Smart Wearables on the e-health market

©Danckwerth Laboratory, Photo: Timon Beutel
©Danckwerth Laboratory, Photo: Timon Beutel
Many products are being developed in the field of smart wearables that are not intended for the catwalk. Instead, they are made to make everyday life of particularly elderly or ill people easier, to prevent diseases or detect them at an early stage.

The various opportunities created by the connection of fashion, design and modern technologies in the e-health sector range from fitness trackers allowing to determine and measure the movements, bodily functions and the general health status of their wearer to exoskeletons, allowing paraplegic patients to walk upright. The following best-case examples show that the developments in the field of e-health go far beyond the sports watch worn on the wrist.

Soft prosthesis made by Ghost

Berlin is an important centre of innovations in the field of e-health and smart wearables. This was clearly demonstrated during the Accelerator Programme Smart Wearables X Smart Textiles 2017. Among around 20 applications submitted for the award were numerous innovative ideas from the healthcare sector.
The startup company Ghost impressed the jury and won the competition with a soft prosthesis for arm amputees or patients who have lost sensation in their arm due to damage to the nerves. It allows the ability to regain tactile and temperature sense. The founders, Isabella Hillmer and Laura Bücheler, were awarded with a total prize money of 10,000 Euro for this innovative glove-like wearable. They explain the mode of operation as follows:

“We take advantage of the fact that the human brain is constantly changing and evolving and it never stops re-wiring. Medical specialists call this neuroplasticity. Using the glove, we want to direct new connections in the brain purposefully, thus reprogramming part of the brain.”

Smarterial Surgical Gloves

Among the four startups that presented their products in the finals of the Accelerator Programme Smart Wearables X Smart Textiles 2017 competition was also Smarterials Technology GmbH. The Berlin startup operating in the field of medical technology has developed surgical gloves that offer the safety of double gloving and at the same time allowing the same tactile sense of extremely thin surgical gloves. This way, it also protects operating surgeons from injuries and related infections. Therefore, this smart wearable benefits both physicians and patients.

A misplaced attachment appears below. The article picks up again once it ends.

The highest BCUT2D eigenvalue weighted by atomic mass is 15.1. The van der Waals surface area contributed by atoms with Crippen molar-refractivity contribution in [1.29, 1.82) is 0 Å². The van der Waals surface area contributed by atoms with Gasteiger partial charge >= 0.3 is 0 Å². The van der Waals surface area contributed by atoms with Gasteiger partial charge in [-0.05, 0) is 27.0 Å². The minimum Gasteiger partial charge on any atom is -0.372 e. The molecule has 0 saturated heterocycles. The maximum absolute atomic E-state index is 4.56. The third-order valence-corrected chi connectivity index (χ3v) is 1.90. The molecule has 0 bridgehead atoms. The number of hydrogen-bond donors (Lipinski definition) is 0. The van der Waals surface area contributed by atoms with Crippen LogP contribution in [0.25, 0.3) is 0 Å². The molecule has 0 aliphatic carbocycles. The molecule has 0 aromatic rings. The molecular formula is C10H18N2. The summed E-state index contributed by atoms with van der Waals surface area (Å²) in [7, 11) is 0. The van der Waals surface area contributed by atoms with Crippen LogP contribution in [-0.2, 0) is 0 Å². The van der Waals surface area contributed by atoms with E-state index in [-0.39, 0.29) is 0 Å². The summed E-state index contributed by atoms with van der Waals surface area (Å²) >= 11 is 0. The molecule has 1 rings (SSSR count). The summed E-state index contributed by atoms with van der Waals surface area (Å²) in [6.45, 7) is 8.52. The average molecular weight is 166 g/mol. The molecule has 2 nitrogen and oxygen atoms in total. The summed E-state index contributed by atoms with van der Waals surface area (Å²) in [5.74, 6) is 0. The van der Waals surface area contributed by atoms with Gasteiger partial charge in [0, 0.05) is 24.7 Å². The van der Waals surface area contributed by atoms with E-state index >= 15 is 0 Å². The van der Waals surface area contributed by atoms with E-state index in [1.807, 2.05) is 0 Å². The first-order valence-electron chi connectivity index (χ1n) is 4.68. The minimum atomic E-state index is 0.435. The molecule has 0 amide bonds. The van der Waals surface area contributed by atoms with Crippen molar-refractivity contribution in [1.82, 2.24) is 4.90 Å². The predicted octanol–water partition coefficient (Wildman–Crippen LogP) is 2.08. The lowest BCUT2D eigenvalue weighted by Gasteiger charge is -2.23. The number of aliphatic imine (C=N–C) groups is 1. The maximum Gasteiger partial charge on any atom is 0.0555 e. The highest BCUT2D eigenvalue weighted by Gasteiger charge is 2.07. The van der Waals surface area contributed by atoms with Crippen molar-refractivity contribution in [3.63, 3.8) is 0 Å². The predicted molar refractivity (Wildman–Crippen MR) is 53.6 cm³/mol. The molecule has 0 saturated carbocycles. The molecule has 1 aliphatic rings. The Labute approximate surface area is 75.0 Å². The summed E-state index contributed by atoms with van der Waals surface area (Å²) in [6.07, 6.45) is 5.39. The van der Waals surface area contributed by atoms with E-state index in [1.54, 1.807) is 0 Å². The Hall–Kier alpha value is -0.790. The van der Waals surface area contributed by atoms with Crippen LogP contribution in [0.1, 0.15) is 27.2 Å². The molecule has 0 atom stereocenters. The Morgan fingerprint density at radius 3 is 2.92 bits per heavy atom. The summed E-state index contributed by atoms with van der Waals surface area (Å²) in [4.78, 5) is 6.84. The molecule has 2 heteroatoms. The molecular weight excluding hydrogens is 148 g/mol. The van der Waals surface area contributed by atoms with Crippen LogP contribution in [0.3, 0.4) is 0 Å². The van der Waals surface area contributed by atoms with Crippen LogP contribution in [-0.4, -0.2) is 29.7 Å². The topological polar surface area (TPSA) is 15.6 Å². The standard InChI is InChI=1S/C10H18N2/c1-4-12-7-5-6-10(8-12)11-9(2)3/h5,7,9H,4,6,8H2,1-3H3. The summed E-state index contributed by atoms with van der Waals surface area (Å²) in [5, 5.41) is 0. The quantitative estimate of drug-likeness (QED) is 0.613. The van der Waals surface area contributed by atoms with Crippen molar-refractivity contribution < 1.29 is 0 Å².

©Smarterials Technology

Modern gadgets for patients with hemiparesis

Designer and design researcher Julia Danckwerth, who has a university degree in Fashion Design from Weißensee Academy of Art in Berlin and is currently doing her doctorate at Bauhaus University in Weimar, has received several prizes for her e-health projects. Her project “Soft Sensors for Humans” was developed in cooperation with HemiHelp Deutschland e. V. to provide various assistive functions that are all directly integrated into the garment. The garments can help partly paralysed patients in their daily life by providing vital supporting functions such as temperature warning against a risk of burns, tactile support for the orientation in space and a fall-detector and an emergency call button.

©Danckwerth Laboratory, Photo: Timon Beutel

Smart yoga pants ensures a healthy yoga posture

Health problems may be caused through exercises, in particular when movements are not implemented properly. This is where the US tech company Wearable X comes in with their smart Nadi X yoga pant. These pants ensure the right body posture when doing sports. It shows the most effective poses for the workout. This fitness pants has woven-in technology with sensors to guide the flow with gentle vibrations for easier yoga. When paired with the Bluetooth-connected app, the smartphone shows how to adapt the yoga pose with corresponding vibrations directly from the pants.

Smarts socks for optimal relief when running

The US company Sensoria developed a useful wearable for the feet. The Sensoria smart socks are infused with proprietary textile sensors tracking the steps, speed, distance, step length and frequency of the runner. The Sensoria Run mobile app allows the user to tailor fitness goals and track their progress. The “smart” socks do not only count steps, they also detect foot pressure. The conductive fibres relay data collected by the sensors to the user’s smartphone, providing actionable feedback on foot landing. Based on this analysis, the virtual coach motivates the user, but also provides reminders when their running form falls outside of preset parameters in order to prevent excessive joint wear.

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